Heiner Syndrome and Milk Hypersensitivity: An Updated Overview on the Current Evidence
2. Search Methodology and Results
- Pulmonary symptoms and XR infiltrates or pulmonary hemosiderosis (PH);
- Resolution after milk removal;
- Recurrence after milk reintroduction.
- Heiner et al., 1960 —In 1960, Heiner  (from who the name of the syndrome originates) first reported a chronic respiratory disease associated with multiple CM precipitins in the sera of seven children aged 6 weeks to 17 months. All the patients presented a chronic respiratory disease with maximal severity of clinical manifestations at the time of introduction of raw CM in the diet associated with the other signs and symptoms that define the syndrome, mostly iron deficiency anemia, gastrointestinal signs and symptoms, poor growth and PH documented by gastric or bronchial aspirates. Six out of seven patients overcame their disease by changing the milk content (i.e., milk processing or exclusion of milk proteins) in their diet, by using evaporated or boiled milk (n = 2), extensively hydrolyzed casein formula (n = 1) or soymilk (n = 3). Overall, the milk protein avoidance resulted in the complete disappearance of clinical manifestations and remission of the hematologic status. One patient spontaneously overcame the disease without dietary restriction between 2.5 to 3.5 years (y) of age. When milk was reintroduced after avoidance, two out of six showed a clinical and imaging relapse, and four became tolerant or partially tolerant to milk after intervals without clinical manifestations on a restricted diet ranging from three to six months in duration.Comment: The first description of HS.HSD: Convincing in two cases; probable in four patients.
- Holland et al., 1962 —Stimulated by Heiner’s observations, Holland et al. examined serum specimens from 1618 infants and children with the same technique, finding precipitins in 87 of them . Patients of this population showed signs and symptoms suggestive of the syndrome but also different clinical manifestations, such as isolated upper respiratory diseases, hepatosplenomegaly and congenital heart diseases. Only 17 patients were reported to show respiratory signs and symptoms. No data on X-rays were reported. Because of the heterogeneity of the clinical manifestations and the limited number of diagnostic exams in this population, we selected 22/87 patients who improved during the CM diet period. No attempt of reintroduction was performed.Comment: We extrapolated 22 cases with suspected HS from a large and heterogeneous cohort.HSD: Nobody with probable or convincing clinical criteria.
- Chang et al., 1969 —Chang described the clinical case of a 9-month-old girl admitted to the hospital for failure to thrive (FTT), anemia and chronic recurrent lung disease starting in the first weeks of age . She underwent a lengthy diagnostic process, until the finding of milk precipitins suggested an HS diagnosis. The patient was then placed on a soymilk diet with clinical resolution. Flare-up signs and symptoms and radiological relapse due to the poor adherence to the diet are mentioned. However, controlled milk reintroduction was not performed.Comment: Single case report. No detailed data are reported about the follow-up.HSD: Probable.
- Archer, 1971 —Archer reported the clinical case of a 13-month-old girl with a severe heart failure based on a profound iron deficiency anemia and idiopathic PH, diagnosed by needle biopsy . All of the immunological tests performed in order to investigate a CM sensitization, including serum precipitins, skin prick test (SPT) and immunoglobulin, were negative. Notwithstanding, a milk-free diet was commenced with a good clinical and radiological response. The first relapse during her first week with a childminder was probably due to the inadvertent administration of CM.Comment: The girl was admitted one year before with some symptoms and treated successfully with antibiotics. Results of CM reintroduction doubtful.HSD: Probable.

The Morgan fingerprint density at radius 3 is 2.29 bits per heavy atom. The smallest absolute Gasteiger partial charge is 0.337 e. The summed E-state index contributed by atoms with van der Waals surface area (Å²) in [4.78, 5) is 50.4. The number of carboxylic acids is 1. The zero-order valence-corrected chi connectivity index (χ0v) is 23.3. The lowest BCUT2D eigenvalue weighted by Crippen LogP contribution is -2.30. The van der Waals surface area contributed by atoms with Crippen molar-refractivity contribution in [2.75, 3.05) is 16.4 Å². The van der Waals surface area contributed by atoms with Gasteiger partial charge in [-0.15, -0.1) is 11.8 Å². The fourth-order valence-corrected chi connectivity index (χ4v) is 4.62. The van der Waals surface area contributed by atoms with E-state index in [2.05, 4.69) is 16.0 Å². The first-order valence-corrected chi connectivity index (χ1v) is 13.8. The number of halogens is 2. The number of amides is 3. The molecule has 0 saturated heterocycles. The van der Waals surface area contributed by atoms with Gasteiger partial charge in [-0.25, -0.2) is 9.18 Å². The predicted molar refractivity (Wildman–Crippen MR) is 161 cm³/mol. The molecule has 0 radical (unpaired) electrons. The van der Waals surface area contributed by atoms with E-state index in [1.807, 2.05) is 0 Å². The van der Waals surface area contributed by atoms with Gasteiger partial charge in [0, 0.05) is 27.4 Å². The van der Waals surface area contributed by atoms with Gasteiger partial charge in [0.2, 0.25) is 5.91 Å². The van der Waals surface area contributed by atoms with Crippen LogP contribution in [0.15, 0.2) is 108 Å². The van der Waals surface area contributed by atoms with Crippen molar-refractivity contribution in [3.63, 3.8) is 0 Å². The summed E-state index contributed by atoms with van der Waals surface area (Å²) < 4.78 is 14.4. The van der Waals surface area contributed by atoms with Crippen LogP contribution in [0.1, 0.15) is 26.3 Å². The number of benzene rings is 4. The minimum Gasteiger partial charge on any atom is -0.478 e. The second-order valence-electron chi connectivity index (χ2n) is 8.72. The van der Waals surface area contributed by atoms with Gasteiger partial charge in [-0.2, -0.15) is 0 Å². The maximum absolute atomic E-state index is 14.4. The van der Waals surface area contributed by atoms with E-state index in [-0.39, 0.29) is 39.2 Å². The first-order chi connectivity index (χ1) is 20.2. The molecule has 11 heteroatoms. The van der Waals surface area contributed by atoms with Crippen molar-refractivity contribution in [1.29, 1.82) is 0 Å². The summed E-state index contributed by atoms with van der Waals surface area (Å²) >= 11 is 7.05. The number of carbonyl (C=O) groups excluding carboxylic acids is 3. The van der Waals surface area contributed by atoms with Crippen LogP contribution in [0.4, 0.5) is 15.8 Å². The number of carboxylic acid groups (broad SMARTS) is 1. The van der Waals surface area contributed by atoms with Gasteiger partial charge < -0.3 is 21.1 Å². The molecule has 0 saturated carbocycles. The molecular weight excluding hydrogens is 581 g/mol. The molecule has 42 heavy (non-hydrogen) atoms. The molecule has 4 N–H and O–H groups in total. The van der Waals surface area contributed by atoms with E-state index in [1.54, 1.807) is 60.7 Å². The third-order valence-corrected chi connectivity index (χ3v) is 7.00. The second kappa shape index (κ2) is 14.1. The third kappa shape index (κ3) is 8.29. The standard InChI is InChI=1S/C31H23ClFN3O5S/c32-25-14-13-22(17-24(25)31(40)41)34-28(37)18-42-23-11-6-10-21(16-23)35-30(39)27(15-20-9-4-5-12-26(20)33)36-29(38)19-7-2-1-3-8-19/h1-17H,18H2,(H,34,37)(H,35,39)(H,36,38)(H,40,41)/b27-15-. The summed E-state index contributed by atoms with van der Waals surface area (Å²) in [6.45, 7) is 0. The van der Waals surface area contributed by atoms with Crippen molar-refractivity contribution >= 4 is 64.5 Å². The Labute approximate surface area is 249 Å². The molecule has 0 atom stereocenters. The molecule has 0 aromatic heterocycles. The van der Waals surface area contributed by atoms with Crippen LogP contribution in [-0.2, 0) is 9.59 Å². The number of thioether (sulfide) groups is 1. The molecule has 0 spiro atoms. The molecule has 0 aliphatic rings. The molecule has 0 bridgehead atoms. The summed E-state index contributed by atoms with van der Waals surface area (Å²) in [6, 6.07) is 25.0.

- Boat et al., 1975 —In this study, 6 children with high titers of milk precipitins were identified by screening the sera of 160 children with idiopathic chronic lung disease associated with typical manifestations of milk-induced PH . Elimination of CM from the diet, symptomatic therapy and adenoidectomy (when indicated) resulted in improvement in six out of six patients.Comment: Even if six out of six patients recovered in 5–21 days after milk removal, only one was rechallenged (Patient C) and one (Patient B) developed pneumonia within six months upon CM reintroduction.HSD: Convincing in one case; probable in five patients.
- Stafford et al., 1977 —Nine patients with respiratory signs and symptoms and milk precipitins were enrolled in this study in order to elucidate the immunopathologic mechanisms involved in milk-induced PH. No demonstration of a unique immunologic mechanism associated with milk-induced PH in the patients studied . No clinical data about CM withdrawal were reported.Comment: Focus on immunological patho-mechanisms with poor clinical description of the enrolled participants.HSD: Nobody with probable or convincing criteria.
- Fossati, 1992 —A 7-year-old girl was admitted to hospital because of anemia, and a PH was diagnosed . Precipitating antibodies were also found. A marked improvement of clinical manifestations and XR results were found after removal of CM from the diet.Comment: Single clinical case report. No data on reintroduction.HSD: Probable.
- Torres et al., 1996 —This study provides an interesting immunological overview on the HS based on data from a single clinical case of a girl . Specifically, the authors speculate that an inflammatory response occurred after CM intake in the presented clinical case. A 5-day-old female newborn was admitted in an emergency department because of a severe bradycardia due to a myocarditis associated with assessed PH and anemia. Although the total specific IgE and specific IgG to milk proteins were below the detection limits, the patient underwent two oral food challenges (OFC). During the in vivo tests, hematocrit, histamine, tryptase and ECP (eosinophil cationic protein) in blood and BAL, and N-methyl-histamine (NMH) in urine were measured before and at multiple times during the administration of standard formula (first OFC) and non-milk enteral nutrition (second OFC). When the girl was fed with CM, a remarkable increment of all the tested inflammatory mediators was reported; conversely, the hemoglobin level dropped significantly. Then, the same OFC was done with non-milk enteral nutrition with any variation being registered. These data are unfortunately not supported by clinical and radiologic information. Challenge.Comment: Unique case report of PH in which milk OFC induced an increase of inflammatory mediators suggesting a T cell-mediated pathogenesis of HS.HSD: Probable.